Yotam Ottolenghi – RISE UP | Formitable
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Q&A with Yotam Ottolenghi on his journey of building a fanbase

Yotam gives us his tips and tricks for growth – from a global, influential chef with a 1,8M following on Instagram you’re sure to get insights that will help you in building your loyal fanbase.

Our bet was that you don’t get asked often to talk about your role as a restaurateur but more as a cookbook auteur. Is that true?

"Often there isn’t that division, I regularly go on book tours to promote my books, and then I am asked about my books but also about how it is to run restaurants and to own them." 

Where did you start your career?

"I started my career here in Amsterdam actually. I didn’t work in a restaurant here. But I started home cooking here. Originally I’m from Israel. In the 1990s I moved to Amsterdam and I spent two years here. I did work in a dodgy hotel by the train station back then. And I moved to London after that. But I used to go to Albert Heijn and buy ingredients and taught myself how to cook before I went to a professional cooking school. When I moved to London I started to work in restaurants."

And what was the first restaurant you started your career at?

"My first job was at Capital restaurant, a one Michelin star restaurant, that served mostly French food with different influences as well. I didn’t earn money there, I was an assistant to the pastry chef. I remember it quite fondly cause the pastry chef was very kind, and she was teaching me all these techniques. But then it became a total trauma, because as I graduated from pastry school I had to go to work in the other section, and there it was awful. It was really hard work, very long hours and I was not treated that nicely. I don’t think I lasted more than a few months there. Then I started working in a restaurant called Kensington Place, below the sous-chef. And there I stayed a couple of years. I learned how to cook properly there. Sometimes people ask me what is your word of wisdom to cooks starting out their career? I’d say: choose a restaurant you love to work at. It seems trivial but it’s not, because there’s this whole myth that you have to start working like a dog for 10, 15 years before you make anything of yourself. Choose a place with the right ethos for their team. A place that respects you. That there’s something happening beyond just putting food on the table."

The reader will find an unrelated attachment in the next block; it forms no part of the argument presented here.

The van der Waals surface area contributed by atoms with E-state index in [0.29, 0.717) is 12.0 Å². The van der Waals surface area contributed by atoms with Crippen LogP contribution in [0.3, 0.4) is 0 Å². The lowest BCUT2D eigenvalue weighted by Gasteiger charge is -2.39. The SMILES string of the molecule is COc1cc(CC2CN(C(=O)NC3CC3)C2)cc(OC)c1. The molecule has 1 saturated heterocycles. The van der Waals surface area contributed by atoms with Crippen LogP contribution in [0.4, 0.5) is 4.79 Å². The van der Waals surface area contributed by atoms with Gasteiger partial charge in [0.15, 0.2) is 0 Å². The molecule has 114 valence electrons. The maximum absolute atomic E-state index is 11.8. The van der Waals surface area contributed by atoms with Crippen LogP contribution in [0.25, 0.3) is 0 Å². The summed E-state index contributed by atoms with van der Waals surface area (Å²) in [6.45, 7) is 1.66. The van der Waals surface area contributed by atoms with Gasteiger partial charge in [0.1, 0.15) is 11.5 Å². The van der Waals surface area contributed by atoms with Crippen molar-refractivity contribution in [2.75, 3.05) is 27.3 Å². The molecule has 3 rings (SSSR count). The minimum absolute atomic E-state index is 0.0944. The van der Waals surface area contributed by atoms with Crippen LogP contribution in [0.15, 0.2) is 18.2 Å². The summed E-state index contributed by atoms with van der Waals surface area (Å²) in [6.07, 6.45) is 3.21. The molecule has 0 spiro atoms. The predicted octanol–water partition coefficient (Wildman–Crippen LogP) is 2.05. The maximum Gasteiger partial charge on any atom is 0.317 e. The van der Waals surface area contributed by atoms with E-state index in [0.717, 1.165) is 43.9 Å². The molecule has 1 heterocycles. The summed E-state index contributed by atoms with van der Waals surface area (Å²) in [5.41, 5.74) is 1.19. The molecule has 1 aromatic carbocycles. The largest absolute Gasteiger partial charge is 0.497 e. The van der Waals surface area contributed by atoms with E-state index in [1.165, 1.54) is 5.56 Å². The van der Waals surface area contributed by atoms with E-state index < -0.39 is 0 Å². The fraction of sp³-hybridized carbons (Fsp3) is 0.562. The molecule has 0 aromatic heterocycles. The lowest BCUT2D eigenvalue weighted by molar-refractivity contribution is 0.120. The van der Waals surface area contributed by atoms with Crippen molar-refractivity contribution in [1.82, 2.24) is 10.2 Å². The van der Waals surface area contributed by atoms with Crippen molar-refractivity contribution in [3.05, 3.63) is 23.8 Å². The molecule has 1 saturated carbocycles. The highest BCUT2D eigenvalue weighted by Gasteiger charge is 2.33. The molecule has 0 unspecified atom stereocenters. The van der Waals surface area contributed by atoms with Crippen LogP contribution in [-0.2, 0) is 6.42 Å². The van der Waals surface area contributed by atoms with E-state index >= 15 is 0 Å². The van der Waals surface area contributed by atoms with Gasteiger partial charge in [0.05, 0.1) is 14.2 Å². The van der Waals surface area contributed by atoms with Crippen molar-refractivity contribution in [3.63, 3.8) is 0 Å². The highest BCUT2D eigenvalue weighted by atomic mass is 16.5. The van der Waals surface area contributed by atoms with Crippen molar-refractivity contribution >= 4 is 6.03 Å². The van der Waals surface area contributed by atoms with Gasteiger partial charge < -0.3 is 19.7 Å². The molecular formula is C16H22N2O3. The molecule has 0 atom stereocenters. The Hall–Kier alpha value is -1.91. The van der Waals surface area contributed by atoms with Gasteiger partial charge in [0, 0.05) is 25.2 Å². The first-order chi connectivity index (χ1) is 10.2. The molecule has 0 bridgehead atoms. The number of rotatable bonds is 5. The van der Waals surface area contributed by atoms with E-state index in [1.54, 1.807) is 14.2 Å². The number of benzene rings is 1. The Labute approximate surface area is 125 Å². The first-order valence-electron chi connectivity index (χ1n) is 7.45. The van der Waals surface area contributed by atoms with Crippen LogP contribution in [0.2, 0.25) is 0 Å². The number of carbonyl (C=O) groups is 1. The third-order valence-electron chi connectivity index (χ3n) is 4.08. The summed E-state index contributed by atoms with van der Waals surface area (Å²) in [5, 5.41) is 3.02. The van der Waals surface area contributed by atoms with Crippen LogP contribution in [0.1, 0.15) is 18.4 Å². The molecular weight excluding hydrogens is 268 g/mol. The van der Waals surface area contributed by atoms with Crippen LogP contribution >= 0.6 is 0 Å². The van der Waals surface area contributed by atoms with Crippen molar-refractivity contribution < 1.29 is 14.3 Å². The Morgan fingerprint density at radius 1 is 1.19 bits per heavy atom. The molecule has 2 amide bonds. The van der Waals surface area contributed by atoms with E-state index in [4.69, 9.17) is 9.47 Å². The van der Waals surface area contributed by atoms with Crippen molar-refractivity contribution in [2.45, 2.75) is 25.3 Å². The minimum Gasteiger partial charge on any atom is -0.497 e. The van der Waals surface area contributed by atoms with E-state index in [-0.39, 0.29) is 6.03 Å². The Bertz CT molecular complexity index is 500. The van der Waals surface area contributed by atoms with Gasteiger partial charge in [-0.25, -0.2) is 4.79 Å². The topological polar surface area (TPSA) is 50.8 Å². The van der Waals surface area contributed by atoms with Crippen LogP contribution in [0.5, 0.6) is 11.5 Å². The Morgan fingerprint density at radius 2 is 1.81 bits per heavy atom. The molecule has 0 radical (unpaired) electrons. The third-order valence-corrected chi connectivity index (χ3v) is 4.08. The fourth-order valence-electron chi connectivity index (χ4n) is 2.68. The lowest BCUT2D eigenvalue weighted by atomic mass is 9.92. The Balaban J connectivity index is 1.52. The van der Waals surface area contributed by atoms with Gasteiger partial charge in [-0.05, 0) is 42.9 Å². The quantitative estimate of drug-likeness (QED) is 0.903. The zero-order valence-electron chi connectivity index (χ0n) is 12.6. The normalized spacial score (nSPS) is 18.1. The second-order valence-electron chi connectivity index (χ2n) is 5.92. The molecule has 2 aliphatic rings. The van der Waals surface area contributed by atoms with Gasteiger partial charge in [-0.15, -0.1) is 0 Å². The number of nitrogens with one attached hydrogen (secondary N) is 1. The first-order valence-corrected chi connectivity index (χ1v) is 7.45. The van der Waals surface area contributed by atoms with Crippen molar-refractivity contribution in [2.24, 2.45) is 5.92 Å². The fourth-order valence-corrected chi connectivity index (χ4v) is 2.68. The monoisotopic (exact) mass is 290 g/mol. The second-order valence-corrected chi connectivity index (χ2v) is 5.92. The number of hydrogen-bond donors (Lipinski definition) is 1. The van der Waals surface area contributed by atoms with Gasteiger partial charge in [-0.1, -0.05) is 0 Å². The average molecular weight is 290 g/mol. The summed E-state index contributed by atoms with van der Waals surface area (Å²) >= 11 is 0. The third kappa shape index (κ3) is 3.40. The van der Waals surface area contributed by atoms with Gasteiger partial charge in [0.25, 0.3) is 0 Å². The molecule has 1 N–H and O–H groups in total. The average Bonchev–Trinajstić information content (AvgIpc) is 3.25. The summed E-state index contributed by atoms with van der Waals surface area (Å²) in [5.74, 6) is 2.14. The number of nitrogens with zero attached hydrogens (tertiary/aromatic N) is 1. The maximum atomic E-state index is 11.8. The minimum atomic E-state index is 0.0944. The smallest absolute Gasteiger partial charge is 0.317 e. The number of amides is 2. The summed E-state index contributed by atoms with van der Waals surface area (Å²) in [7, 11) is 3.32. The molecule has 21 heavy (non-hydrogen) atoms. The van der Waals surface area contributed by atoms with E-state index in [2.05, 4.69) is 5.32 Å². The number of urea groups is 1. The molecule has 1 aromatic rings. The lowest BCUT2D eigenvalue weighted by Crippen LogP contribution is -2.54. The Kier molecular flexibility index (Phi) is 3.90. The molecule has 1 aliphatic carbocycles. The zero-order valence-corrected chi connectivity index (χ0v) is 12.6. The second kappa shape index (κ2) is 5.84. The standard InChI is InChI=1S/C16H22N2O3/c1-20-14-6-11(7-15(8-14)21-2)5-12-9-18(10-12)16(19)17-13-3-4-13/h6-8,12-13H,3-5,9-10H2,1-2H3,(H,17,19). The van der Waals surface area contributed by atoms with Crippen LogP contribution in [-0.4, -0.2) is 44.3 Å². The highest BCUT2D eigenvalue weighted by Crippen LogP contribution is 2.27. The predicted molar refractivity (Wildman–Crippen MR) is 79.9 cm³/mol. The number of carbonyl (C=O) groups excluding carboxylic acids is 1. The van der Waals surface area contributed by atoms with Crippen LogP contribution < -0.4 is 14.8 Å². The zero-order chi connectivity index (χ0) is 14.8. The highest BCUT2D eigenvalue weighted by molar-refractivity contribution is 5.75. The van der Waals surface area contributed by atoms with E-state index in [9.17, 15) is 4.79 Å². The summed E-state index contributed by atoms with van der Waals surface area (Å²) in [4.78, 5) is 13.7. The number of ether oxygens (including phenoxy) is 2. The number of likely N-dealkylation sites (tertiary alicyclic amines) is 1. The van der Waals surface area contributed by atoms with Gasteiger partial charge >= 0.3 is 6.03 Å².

The Ottolenghi brand is almost 20 years old now. Your first venue was the Deli Ottolenghi. How has it been? Could you explain how you grew as a brand?

"It’s quite important for me to say that Ottolenghi didn't start as a brand. I’m not so much about concepts or brands. The first question I ask is, ‘Who is cooking?’ I know there are a lot of great restaurateurs that start with a concept, but for me, I ask myself ‘Who’s food is this?’. I started off with Sami Tamimi, my main cooking partner at the time. We didn’t have a brand, we didn't have an idea, but we wanted to create really delicious food. The food tells a story that you have to own. That you love. We’re celebrating 20 years of existence of the brand now, and we went through different stages. First a website, later on I joined Twitter, then Facebook, and shifted to Instagram. I think one of the things that really helped our brand is communicating our story. And I’ve always been a good communicator of stories because I’ve always been interested in them.

The biggest growth boost to our brand has been our cookbooks. The cookbooks tell the stories of recipes but also the bigger story of the context of the people, how a dish came about. It’s also a personal story of how Sami and I started from Jerusalem and moved to Europe. When we were writing the first cookbook in 2008, we thought we would write this book and then go back to the kitchen. But since writing that book I haven’t been back to the kitchen. I’ve shifted from someone who cooks, to someone who writes cookbooks. And they became international bestsellers."

Would you recommend writing a cookbook to other restaurateurs?